Astronaut Charlie Duke's Meaningful Walk After Moon-landing of Apollo 11 and Apollo 16
Where were you?
If you were alive when man first walked on the moon 44 years ago today, chances are this moment is forever etched in your memory.
An event arguably as big as any in the history of the United States, Neil Armstrong's first steps came on television at 10:56 p.m. (EDT) on July 20, 1969.
Charlie Duke remembers. How could he not?
The Capcom astronaut for that Apollo 11 mission entrusted with communicating with Armstrong and Buzz Aldrin during their landing on the lunar surface, Duke could hardly breathe in those final minutes. The mission was in real danger of aborting and Duke was the sole communication link from mission control to the astronauts hovering over the moon.
"Very intense, very hectic," Duke remembers that night in Houston. "We experienced a lot of communication problems, data dropouts, computer overload warnings. But we kept going."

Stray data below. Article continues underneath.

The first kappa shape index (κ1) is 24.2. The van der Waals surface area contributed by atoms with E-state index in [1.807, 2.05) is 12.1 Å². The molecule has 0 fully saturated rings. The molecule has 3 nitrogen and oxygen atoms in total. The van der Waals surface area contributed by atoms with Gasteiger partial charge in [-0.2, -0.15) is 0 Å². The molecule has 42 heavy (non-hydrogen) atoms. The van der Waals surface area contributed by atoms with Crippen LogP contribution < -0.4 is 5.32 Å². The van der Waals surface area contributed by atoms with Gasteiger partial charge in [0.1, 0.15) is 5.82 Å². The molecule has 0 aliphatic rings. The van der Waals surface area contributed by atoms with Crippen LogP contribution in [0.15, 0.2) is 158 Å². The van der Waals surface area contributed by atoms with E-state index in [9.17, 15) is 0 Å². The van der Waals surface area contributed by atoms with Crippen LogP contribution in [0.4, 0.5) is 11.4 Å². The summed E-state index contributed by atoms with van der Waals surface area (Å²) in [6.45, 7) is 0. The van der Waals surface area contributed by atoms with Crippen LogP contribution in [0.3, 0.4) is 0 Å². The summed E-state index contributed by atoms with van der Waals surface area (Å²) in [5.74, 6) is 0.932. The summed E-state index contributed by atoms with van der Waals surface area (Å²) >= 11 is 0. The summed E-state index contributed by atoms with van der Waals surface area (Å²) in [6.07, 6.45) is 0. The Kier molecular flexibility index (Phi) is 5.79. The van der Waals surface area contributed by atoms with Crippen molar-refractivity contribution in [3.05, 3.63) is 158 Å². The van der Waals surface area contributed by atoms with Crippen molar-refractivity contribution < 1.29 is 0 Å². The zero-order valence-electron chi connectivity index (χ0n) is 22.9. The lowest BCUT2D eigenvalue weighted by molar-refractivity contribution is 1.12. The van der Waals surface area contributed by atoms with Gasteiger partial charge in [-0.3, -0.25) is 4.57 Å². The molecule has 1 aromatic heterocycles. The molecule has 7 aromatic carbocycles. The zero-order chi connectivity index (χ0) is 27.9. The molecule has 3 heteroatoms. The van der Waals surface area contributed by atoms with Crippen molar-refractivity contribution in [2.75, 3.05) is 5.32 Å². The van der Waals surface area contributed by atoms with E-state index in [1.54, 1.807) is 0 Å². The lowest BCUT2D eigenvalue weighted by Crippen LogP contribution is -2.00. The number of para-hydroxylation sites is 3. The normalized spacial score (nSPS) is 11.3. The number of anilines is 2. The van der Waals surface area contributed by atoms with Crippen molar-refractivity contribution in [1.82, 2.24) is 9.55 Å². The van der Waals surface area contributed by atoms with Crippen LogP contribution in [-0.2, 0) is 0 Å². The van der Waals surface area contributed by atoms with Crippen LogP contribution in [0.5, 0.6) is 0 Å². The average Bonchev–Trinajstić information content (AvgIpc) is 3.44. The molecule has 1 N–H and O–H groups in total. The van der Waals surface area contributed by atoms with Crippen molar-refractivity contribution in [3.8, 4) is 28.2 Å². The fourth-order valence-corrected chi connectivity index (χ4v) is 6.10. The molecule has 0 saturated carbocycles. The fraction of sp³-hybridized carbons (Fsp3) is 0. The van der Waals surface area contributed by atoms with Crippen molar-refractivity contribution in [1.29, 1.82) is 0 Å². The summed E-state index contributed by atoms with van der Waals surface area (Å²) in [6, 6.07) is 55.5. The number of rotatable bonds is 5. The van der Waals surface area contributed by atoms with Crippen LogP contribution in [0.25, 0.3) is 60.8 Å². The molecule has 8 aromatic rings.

Hanging in the balance was nearly a decade worth of grueling work to fulfill President Kennedy's 1961 dream and promise to put a man on the moon - and return him to Earth safely - by the end of the decade.
They were so close. The moon's surface was in view. But the area was too rocky and more fuel was needed to blast past the lunar module to a smoother spot.
"The gas was very critical," Duke said. "I called 60 seconds left, then I called 30 seconds. And we still weren't landing. We were 17 seconds from a call to abort."
Less than 30 seconds left of gas on a three-day journey? Think the folks at NASA were biting their lower lips?
"Tension was mounting at mission control, as you can imagine," he said. "I heard 'Contact engine stop.' And we knew they were on the ground.
"A few seconds later, Neil transmitted, 'Houston, Tranquility Base here. The Eagle has landed.' "
"Literally," Duke said this week from his home in New Braunfels, Texas, "we were holding our breath."
Which may explain Duke's response at mission control, one of the most memorable voice bytes from anyone associated with the space program.
"Roger, Tranquility, we copy you on the ground. You've got a bunch of guys about to turn blue. We're breathing again. Thanks a lot."
At that point in his life, Duke thought nothing would top it.
He was wrong. Three years later, he became the 10th - and youngest person ever - to walk on the moon.
Still, he was wrong. The best was yet to come.
Six years later, he met Jesus.
"Walking on the moon was three days," he said. "But walking with Jesus is forever."